Professor Jin imagines a world where nanoscale tweezing is used to assemble hybrid nanoparticle- based devices and where biomedical signatures can be used to answer questions around an individual's response to drug therapies, all from one drop of blood.

"Everyday when people enjoy using smartphones and touch screens to send messages, and high resolution screen displays to view images and watch videos, they might forget where this technology comes from.

"These technologies may look like engineering projects but really they are the result of decades of research from scientists and students working 'in the dark' to answer fundamental questions about how nature works at the smallest of scales," he said.
-end-
Co-authors include Dr Alexey Chizhik from University of Gottingen and Nobel Laureate Professor Steven Chu from Stanford University.

University of Technology Sydney

Related Nanoparticles Articles from Brightsurf:

How to get more cancer-fighting nanoparticles to where they are needed
University of Toronto Engineering researchers have discovered a dose threshold that greatly increases the delivery of cancer-fighting drugs into a tumour.

Nanoparticles: Acidic alert
Researchers of Ludwig-Maximilians-Universitaet (LMU) in Munich have synthesized nanoparticles that can be induced by a change in pH to release a deadly dose of ionized iron within cells.

3D reconstructions of individual nanoparticles
Want to find out how to design and build materials atom by atom?

Directing nanoparticles straight to tumors
Modern anticancer therapies aim to attack tumor cells while sparing healthy tissue.

Sweet nanoparticles trick kidney
Researchers engineer tiny particles with sugar molecules to prevent side effect in cancer therapy.

A megalibrary of nanoparticles
Using straightforward chemistry and a mix-and-match, modular strategy, researchers have developed a simple approach that could produce over 65,000 different types of complex nanoparticles.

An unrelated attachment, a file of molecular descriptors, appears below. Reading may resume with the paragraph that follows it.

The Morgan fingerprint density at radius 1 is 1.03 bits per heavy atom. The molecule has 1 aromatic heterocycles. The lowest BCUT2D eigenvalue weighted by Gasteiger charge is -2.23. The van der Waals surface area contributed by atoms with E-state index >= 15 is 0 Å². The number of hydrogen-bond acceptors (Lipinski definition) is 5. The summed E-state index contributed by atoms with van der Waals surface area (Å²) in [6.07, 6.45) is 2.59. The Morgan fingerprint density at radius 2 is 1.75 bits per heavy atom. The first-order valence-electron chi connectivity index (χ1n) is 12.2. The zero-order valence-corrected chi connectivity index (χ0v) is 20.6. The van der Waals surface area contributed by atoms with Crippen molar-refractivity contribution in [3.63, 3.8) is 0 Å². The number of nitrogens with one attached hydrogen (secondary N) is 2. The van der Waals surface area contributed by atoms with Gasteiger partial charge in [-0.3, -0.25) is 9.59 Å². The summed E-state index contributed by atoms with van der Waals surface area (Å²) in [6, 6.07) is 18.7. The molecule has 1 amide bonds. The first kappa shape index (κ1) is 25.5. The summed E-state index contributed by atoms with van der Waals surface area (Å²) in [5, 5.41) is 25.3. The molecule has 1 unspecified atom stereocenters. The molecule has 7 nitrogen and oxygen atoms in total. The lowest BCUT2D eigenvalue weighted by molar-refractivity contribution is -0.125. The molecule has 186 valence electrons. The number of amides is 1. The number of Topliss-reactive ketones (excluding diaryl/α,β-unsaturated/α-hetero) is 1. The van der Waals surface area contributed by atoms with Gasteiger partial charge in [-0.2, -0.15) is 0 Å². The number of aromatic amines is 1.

Dialing up the heat on nanoparticles
Rapid progress in the field of metallic nanotechnology is sparking a science revolution that is likely to impact all areas of society, according to professor of physics Ventsislav Valev and his team at the University of Bath in the UK.

Illuminating the world of nanoparticles
Scientists at the Okinawa Institute of Science and Technology Graduate University (OIST) have developed a light-based device that can act as a biosensor, detecting biological substances in materials; for example, harmful pathogens in food samples.

What happens to gold nanoparticles in cells?
Gold nanoparticles, which are supposed to be stable in biological environments, can be degraded inside cells.

Lighting up cardiovascular problems using nanoparticles
A new nanoparticle innovation that detects unstable calcifications that can trigger heart attacks and strokes may allow doctors to pinpoint when plaque on the walls of blood vessels becomes dangerous.

Read More: Nanoparticles News and Nanoparticles Current Events
Brightsurf.com is a participant in the Amazon Services LLC Associates Program, an affiliate advertising program designed to provide a means for sites to earn advertising fees by advertising and linking to Amazon.com.